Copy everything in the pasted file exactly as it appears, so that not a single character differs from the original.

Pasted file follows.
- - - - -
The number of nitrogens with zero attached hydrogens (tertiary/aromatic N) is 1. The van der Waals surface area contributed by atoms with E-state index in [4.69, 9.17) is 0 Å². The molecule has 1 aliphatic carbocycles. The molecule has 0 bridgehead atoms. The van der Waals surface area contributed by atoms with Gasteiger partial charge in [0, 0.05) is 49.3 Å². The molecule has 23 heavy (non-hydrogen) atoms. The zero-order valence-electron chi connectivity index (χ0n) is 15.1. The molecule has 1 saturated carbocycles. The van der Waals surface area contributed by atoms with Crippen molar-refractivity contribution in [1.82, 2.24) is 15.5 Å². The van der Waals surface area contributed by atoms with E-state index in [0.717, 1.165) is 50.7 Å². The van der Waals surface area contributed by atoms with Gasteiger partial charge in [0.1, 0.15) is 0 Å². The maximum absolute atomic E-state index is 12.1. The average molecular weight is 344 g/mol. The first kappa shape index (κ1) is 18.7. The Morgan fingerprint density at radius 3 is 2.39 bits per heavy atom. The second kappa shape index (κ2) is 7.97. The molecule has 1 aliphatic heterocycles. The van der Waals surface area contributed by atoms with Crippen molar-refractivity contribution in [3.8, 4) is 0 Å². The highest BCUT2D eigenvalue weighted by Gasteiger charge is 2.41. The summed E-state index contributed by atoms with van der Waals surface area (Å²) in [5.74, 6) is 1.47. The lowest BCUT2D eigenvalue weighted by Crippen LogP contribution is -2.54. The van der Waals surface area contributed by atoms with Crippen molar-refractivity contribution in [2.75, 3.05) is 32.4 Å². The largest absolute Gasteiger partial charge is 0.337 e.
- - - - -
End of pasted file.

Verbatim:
The number of nitrogens with zero attached hydrogens (tertiary/aromatic N) is 1. The van der Waals surface area contributed by atoms with E-state index in [4.69, 9.17) is 0 Å². The molecule has 1 aliphatic carbocycles. The molecule has 0 bridgehead atoms. The van der Waals surface area contributed by atoms with Gasteiger partial charge in [0, 0.05) is 49.3 Å². The molecule has 23 heavy (non-hydrogen) atoms. The zero-order valence-electron chi connectivity index (χ0n) is 15.1. The molecule has 1 saturated carbocycles. The van der Waals surface area contributed by atoms with Crippen molar-refractivity contribution in [1.82, 2.24) is 15.5 Å². The van der Waals surface area contributed by atoms with E-state index in [0.717, 1.165) is 50.7 Å². The van der Waals surface area contributed by atoms with Gasteiger partial charge in [0.1, 0.15) is 0 Å². The maximum absolute atomic E-state index is 12.1. The average molecular weight is 344 g/mol. The first kappa shape index (κ1) is 18.7. The Morgan fingerprint density at radius 3 is 2.39 bits per heavy atom. The second kappa shape index (κ2) is 7.97. The molecule has 1 aliphatic heterocycles. The van der Waals surface area contributed by atoms with Crippen molar-refractivity contribution in [3.8, 4) is 0 Å². The highest BCUT2D eigenvalue weighted by Gasteiger charge is 2.41. The summed E-state index contributed by atoms with van der Waals surface area (Å²) in [5.74, 6) is 1.47. The lowest BCUT2D eigenvalue weighted by Crippen LogP contribution is -2.54. The van der Waals surface area contributed by atoms with Crippen molar-refractivity contribution in [2.75, 3.05) is 32.4 Å². The largest absolute Gasteiger partial charge is 0.337 e.